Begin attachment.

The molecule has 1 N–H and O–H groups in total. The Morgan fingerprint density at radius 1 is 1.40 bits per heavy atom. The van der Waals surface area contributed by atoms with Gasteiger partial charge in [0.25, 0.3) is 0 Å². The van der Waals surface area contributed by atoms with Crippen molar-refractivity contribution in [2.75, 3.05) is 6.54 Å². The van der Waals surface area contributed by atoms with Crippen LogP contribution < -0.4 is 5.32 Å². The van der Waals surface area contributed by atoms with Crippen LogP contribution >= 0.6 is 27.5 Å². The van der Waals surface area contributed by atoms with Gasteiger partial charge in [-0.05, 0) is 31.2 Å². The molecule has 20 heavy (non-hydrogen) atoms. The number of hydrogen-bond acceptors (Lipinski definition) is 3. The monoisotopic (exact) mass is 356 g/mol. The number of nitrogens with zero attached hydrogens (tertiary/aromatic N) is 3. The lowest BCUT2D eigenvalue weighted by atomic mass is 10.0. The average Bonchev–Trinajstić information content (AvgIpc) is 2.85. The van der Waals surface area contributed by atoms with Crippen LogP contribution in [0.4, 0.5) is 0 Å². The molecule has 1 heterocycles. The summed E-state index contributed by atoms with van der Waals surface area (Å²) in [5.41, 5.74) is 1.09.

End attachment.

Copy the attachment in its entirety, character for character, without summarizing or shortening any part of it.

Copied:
The molecule has 1 N–H and O–H groups in total. The Morgan fingerprint density at radius 1 is 1.40 bits per heavy atom. The van der Waals surface area contributed by atoms with Gasteiger partial charge in [0.25, 0.3) is 0 Å². The van der Waals surface area contributed by atoms with Crippen molar-refractivity contribution in [2.75, 3.05) is 6.54 Å². The van der Waals surface area contributed by atoms with Crippen LogP contribution < -0.4 is 5.32 Å². The van der Waals surface area contributed by atoms with Crippen LogP contribution >= 0.6 is 27.5 Å². The van der Waals surface area contributed by atoms with Gasteiger partial charge in [-0.05, 0) is 31.2 Å². The molecule has 20 heavy (non-hydrogen) atoms. The number of hydrogen-bond acceptors (Lipinski definition) is 3. The monoisotopic (exact) mass is 356 g/mol. The number of nitrogens with zero attached hydrogens (tertiary/aromatic N) is 3. The lowest BCUT2D eigenvalue weighted by atomic mass is 10.0. The average Bonchev–Trinajstić information content (AvgIpc) is 2.85. The van der Waals surface area contributed by atoms with Crippen LogP contribution in [0.4, 0.5) is 0 Å². The molecule has 1 heterocycles. The summed E-state index contributed by atoms with van der Waals surface area (Å²) in [5.41, 5.74) is 1.09.